The undesired absorption in the blue part of the spectrum in the hitherto available magenta color formers has been a serious drawback in subtractive color processes, since such excessive absorption results in desaturation of oranges, yellowsand reds, and dulls the blues. The low blue absorption of the thiohydantoin magentas permits a fuller scale of magenta densities to be used in the color reproduction.
What is claimed is:
1. The process which comprises developing a photographic element hearing at least one exposed colloid-silver halide emulsion layer with a primary, aromatic, amino, developing agent in the presence of a compound of the general formula:
3. The process which comprises developing a photographic element bearing at least one exposed colloid-silver halide emulsion layer with a primary, aromatic, amino, developing agent in the presence of a compound of the formula:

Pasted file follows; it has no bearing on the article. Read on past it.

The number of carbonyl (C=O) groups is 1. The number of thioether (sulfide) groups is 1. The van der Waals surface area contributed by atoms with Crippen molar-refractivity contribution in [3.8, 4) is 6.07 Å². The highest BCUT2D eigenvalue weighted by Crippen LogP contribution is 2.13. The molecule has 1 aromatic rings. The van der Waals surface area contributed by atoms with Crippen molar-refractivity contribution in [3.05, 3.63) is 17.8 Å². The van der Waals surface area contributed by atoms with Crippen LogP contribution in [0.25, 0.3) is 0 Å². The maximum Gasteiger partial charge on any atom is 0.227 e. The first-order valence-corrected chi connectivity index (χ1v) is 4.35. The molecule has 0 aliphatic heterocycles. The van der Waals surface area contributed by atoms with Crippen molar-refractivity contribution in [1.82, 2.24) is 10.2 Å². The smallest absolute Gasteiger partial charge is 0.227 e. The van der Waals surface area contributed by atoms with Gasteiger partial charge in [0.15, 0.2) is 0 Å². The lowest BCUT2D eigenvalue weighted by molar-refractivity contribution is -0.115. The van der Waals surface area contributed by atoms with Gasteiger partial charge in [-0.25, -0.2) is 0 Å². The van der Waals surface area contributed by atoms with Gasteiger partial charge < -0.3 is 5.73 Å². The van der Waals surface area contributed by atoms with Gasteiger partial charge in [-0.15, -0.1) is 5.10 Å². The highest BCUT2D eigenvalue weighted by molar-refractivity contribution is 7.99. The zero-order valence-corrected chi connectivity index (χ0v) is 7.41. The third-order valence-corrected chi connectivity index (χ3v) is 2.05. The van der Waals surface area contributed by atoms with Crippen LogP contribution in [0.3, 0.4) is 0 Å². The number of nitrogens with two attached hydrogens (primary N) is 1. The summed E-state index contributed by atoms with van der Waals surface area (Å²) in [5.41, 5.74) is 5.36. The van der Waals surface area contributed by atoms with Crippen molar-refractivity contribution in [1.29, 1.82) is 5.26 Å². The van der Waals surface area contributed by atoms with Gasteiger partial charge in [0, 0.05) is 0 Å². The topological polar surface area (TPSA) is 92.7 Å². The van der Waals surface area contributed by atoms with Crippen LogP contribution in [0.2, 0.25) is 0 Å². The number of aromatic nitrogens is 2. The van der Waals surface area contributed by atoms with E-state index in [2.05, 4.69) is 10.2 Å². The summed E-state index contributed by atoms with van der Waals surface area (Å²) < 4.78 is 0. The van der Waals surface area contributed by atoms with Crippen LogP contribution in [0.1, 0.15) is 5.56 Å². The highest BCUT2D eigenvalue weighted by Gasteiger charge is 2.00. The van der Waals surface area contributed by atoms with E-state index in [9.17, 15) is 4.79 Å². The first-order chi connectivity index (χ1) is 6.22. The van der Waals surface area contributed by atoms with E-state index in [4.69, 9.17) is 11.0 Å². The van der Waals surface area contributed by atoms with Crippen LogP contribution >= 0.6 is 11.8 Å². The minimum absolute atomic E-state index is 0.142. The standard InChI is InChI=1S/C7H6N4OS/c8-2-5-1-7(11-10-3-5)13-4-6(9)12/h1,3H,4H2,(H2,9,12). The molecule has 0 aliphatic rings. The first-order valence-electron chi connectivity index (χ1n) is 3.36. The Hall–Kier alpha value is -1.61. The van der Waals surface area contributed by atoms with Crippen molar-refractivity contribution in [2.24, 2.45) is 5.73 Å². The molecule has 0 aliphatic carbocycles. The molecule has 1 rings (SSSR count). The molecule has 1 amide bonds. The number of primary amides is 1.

?HZCH=CH2 HKLBL COOH 4. The process which comprises developing a photographic element bearing at least one exposed colloid-silver halide emulsion layer with a primary, aromatic, amino, developing agent in the presence of a compound of the formula: (')H2CH=CH2 /N o=(l1 (|3=s ANDREW BRADSHAW JENNINGS.
REFERENCES CITED The following references are of record in the file of this patent:
UNITED STATES PATENTS Number Name Date 2,296,306 Peterson Sept. 22, 1942 2,308,023 Peterson Jan. 12, 1943 2,353,754 Peterson July 18, 1944 FOREIGN PATENTS Number Country Date 524,557 Great Britain Aug. 8, 1940
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|U.S. Classification||430/386, 430/558, 548/321.1|